It is advisable to have an attorney assist with preparing your will to ensure that it clearly expresses your intentions and desires in precise legal terms. Legal terminology for a handwritten will is a “holographic” will.
California residents also have the opportunity to submit a statutory will. The statutory will is the simplest form of will, consisting of a standardized form completed by the testator and signed by two witnesses. Statutory wills may be suitable for very simple situations. Depending on your situation, a statutory will may not adequately address your needs.
You can leave the money to whomever you want:
- an individual, such as a family member, domestic partner, or friend
- a corporation
- an organization, such as a charity
- a city, county, state, or country (even a foreign country)
After you and the witnesses sign the will, deposit it in a safe place, such as a safe or safety deposit box. To avoid any delays, make sure that your attorney and family know where you have stored the will.
A will does not become effective until after your death, so you can change, or amend, your will at any time. But, again, consult with an attorney—crossed out words or added words on a will (or any legal document) could result in a court determining that the will is invalid.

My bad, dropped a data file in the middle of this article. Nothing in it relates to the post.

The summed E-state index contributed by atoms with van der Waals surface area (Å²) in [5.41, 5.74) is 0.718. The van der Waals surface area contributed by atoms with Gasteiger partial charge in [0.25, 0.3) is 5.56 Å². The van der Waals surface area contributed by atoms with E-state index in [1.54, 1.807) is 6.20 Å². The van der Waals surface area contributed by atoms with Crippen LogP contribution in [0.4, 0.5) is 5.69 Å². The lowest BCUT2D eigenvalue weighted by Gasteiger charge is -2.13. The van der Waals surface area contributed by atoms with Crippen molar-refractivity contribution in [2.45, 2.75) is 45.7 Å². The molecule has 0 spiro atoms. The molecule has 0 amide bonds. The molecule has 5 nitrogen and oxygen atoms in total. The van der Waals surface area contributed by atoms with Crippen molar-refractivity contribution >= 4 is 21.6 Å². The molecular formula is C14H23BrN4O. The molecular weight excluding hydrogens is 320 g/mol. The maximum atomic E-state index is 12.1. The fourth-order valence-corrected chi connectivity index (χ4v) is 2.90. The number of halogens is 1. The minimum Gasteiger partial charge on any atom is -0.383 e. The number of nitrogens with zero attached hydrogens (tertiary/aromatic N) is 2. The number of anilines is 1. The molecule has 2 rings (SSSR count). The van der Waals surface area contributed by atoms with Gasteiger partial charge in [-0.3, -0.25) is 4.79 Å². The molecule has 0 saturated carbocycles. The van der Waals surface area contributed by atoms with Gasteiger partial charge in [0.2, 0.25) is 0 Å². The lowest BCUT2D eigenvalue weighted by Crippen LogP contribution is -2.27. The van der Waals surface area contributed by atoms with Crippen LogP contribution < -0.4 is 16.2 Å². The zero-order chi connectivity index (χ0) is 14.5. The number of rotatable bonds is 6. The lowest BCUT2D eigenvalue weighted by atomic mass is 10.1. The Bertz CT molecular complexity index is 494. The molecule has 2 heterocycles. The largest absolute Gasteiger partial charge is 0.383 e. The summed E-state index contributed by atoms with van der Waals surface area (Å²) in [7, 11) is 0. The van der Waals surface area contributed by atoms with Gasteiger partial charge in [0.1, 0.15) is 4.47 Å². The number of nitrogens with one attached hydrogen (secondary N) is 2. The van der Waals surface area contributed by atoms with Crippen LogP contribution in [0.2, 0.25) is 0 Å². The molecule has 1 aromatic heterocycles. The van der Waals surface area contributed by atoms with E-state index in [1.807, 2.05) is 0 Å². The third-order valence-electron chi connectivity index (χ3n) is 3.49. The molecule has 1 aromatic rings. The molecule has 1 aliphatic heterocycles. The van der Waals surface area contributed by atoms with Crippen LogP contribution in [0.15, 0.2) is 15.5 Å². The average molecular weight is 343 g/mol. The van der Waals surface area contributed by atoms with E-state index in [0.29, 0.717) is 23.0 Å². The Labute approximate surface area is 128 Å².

Wills and the Courts: Potential Problems
Unlike a trust, a will does not allow your heirs and beneficiaries to avoid probate court. Before a court can divide any assets, it must first determine if the will is valid or not. Some situations arise when a person could contest a will. However, in California, only a person with “standing”—that is, a personal financial stake in the estate—can do so. A court can rule a will invalid if it shows that the testator wrote some or all of the terms of the will under duress, menace, fraud, or undue influence.
Establishing a Trust in California
What is a Trust?
Trusts are a legal tool an individual can use to manage their assets while they’re alive and after they’ve passed. The main difference between a will and a trust is that a trust only becomes effective upon death. A trust, on the other hand, can be effective immediately and can help avoid the need for court proceedings if you are living but incapacitated.
Who Creates a Trust, and How?
Any person can create a trust. The trust creator is known as the settlor, trustor or grantor. The settlor places their property into the trust and names a trustee. The trustee holds legal title to the property; their duty is to manage the property in the trust so that it benefits the person the trust document names as beneficiary. The beneficiary is the person who will benefit from the trust.
The trustor, trustee, or beneficiary can be different people, or all be the same person. For instance, you can create a trust and name yourself both trustee and beneficiary.
Types of Trusts
Two of the most common types of trusts are testamentary trusts and revocable living trusts. In addition, you might want to consider other types of trusts, including bypass or credit shelter trusts, charitable trusts, life insurance trusts, intentionally defective grantor trusts and other irrevocable trusts.
Testamentary or Will Trust